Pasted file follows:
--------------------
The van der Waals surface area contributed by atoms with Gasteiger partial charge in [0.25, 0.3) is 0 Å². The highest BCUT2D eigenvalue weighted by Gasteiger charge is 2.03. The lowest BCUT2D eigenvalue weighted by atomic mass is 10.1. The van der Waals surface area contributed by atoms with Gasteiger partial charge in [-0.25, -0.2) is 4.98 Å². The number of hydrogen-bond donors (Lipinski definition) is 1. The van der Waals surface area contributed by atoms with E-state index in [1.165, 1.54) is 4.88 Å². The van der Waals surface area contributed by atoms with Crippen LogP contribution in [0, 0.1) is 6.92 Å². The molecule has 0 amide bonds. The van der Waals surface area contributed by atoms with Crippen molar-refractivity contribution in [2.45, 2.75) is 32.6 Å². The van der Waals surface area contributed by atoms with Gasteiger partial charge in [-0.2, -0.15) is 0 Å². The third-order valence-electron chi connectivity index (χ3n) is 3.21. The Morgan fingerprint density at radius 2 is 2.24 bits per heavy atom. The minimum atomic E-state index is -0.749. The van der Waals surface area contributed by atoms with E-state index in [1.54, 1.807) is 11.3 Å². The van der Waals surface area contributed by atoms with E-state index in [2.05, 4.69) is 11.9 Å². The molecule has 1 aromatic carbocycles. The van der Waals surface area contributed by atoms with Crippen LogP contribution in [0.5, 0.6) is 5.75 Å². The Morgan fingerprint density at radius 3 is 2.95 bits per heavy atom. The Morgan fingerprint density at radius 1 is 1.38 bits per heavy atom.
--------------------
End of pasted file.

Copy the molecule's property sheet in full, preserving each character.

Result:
The van der Waals surface area contributed by atoms with Gasteiger partial charge in [0.25, 0.3) is 0 Å². The highest BCUT2D eigenvalue weighted by Gasteiger charge is 2.03. The lowest BCUT2D eigenvalue weighted by atomic mass is 10.1. The van der Waals surface area contributed by atoms with Gasteiger partial charge in [-0.25, -0.2) is 4.98 Å². The number of hydrogen-bond donors (Lipinski definition) is 1. The van der Waals surface area contributed by atoms with E-state index in [1.165, 1.54) is 4.88 Å². The van der Waals surface area contributed by atoms with Crippen LogP contribution in [0, 0.1) is 6.92 Å². The molecule has 0 amide bonds. The van der Waals surface area contributed by atoms with Crippen molar-refractivity contribution in [2.45, 2.75) is 32.6 Å². The van der Waals surface area contributed by atoms with Gasteiger partial charge in [-0.2, -0.15) is 0 Å². The third-order valence-electron chi connectivity index (χ3n) is 3.21. The Morgan fingerprint density at radius 2 is 2.24 bits per heavy atom. The minimum atomic E-state index is -0.749. The van der Waals surface area contributed by atoms with E-state index in [1.54, 1.807) is 11.3 Å². The van der Waals surface area contributed by atoms with E-state index in [2.05, 4.69) is 11.9 Å². The molecule has 1 aromatic carbocycles. The van der Waals surface area contributed by atoms with Crippen LogP contribution in [0.5, 0.6) is 5.75 Å². The Morgan fingerprint density at radius 3 is 2.95 bits per heavy atom. The Morgan fingerprint density at radius 1 is 1.38 bits per heavy atom.